Under European patent law, the two important requirements for patentability of a medical device are novelty and inventiveness. Under Article 52 EPC, inventiveness is a strict requirement, and the European Patent Office applies a problem-solution analysis. A European Patent (EP) application involves an inventive step if it solves a technical problem in a non-obvious way. Under EP law, this means that (i) it must solve a problem (if there is no problem, there is no inventive step) and (ii) the problem must be technical (solving a financial problem is not an inventive step).

The problem-solution approach requires the following: (i) a determination as to whether the invention is novel; and (ii) if it is, then choosing as the closest prior art the reference that shares the most features with the invention. The differences are then compared to determine the problem that is solved by the invention.

For example, if the invention relates to a retrograde cutter with a blade that can be flipped to cut a bone tunnel or socket in a retrograde manner, and the closest prior art is a cutter that does not include a blade that flips and is provided through a narrow cannula, the technical problem is to cut a relatively wide bone tunnel while inserting the instrument into the joint through a narrow cannula. This problem is solved by adding a feature to the blade of the cutter to allow the blade to flip or fall at a 90-degree angle, and to cut in a retrograde manner.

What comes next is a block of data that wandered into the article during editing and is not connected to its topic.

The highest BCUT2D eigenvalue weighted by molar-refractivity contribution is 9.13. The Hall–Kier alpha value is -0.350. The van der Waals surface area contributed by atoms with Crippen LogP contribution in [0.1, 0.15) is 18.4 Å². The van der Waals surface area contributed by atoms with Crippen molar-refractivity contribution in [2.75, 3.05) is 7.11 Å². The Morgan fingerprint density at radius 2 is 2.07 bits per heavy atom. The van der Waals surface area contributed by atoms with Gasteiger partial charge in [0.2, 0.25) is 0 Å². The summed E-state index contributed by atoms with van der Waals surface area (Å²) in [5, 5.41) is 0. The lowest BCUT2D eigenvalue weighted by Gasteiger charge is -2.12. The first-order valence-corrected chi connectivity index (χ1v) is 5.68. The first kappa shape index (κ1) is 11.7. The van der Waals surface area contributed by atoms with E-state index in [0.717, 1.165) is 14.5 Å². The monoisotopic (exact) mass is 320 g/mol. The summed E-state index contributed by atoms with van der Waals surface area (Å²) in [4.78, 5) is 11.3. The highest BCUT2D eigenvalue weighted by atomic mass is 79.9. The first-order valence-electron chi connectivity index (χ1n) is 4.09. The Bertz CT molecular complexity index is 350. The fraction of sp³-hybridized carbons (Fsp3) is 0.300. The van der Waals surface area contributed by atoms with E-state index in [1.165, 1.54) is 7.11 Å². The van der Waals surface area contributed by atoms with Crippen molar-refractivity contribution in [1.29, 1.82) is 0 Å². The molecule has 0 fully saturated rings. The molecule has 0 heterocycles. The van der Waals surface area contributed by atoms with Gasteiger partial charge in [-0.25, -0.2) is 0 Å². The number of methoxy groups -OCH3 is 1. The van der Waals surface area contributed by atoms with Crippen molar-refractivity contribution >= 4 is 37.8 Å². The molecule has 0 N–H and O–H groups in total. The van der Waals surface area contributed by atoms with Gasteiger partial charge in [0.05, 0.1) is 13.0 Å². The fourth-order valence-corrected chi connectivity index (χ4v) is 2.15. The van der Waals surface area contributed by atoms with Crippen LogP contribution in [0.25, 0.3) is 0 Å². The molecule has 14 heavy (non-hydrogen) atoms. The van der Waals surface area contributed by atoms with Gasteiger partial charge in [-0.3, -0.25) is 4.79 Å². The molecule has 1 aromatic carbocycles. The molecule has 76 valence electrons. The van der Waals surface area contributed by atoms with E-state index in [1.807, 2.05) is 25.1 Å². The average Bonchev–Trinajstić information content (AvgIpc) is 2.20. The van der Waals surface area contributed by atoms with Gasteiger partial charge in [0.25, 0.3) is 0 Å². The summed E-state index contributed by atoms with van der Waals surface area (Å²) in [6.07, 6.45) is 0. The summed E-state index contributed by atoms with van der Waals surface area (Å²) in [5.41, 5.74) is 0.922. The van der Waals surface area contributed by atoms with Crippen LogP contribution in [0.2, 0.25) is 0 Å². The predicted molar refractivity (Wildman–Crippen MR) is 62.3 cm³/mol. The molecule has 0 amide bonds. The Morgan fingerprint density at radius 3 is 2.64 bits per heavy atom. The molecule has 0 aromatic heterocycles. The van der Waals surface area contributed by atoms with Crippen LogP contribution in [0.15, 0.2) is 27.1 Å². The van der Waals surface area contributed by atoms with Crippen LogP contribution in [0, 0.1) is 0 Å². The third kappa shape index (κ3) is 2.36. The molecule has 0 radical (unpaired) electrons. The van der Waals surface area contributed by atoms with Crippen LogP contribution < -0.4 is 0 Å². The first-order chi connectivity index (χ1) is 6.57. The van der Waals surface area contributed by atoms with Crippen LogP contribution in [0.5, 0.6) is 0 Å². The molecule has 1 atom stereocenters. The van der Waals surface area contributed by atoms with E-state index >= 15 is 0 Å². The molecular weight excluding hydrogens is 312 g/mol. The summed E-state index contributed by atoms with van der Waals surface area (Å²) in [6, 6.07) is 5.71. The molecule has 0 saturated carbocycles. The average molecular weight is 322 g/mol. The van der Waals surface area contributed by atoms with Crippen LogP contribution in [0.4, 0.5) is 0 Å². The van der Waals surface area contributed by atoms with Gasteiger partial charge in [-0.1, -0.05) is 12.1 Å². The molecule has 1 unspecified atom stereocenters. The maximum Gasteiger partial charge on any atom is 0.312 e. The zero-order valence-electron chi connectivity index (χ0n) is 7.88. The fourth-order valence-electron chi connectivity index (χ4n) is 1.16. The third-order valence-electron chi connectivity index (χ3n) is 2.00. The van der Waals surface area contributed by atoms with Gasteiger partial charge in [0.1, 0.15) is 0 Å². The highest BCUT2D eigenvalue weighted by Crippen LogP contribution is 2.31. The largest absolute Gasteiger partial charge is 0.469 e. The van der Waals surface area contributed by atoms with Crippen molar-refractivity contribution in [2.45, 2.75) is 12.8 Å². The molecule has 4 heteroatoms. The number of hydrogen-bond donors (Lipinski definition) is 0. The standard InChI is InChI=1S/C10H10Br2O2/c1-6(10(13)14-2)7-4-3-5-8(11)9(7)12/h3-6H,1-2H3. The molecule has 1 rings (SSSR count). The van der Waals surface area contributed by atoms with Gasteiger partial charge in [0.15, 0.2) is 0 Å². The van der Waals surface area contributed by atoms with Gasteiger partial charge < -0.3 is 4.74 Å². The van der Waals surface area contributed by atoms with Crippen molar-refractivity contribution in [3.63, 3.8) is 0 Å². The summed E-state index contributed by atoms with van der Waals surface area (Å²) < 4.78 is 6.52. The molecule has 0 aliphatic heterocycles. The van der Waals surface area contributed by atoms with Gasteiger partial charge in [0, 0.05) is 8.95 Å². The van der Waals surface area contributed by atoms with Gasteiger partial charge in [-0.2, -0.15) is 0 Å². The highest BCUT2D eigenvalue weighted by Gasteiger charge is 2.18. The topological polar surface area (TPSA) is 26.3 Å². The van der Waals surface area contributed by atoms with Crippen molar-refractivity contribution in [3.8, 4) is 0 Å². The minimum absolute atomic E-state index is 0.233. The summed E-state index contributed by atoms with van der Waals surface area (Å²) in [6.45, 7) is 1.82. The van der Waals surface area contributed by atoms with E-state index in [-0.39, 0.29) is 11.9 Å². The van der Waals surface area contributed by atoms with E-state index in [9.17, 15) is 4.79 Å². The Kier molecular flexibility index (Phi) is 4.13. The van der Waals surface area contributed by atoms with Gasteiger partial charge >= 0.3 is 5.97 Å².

The question then becomes whether the solution would be obvious when solving the technical problem. In the retrograde cutter example, the common solution for cutting instruments would be to replace the cutting blade with a larger one. One skilled in the art would add a wider blade to the cutting instrument by providing a larger incision. This would make the solution of changing the blade angle non-obvious, so that the invention involves an inventive step and is patentable.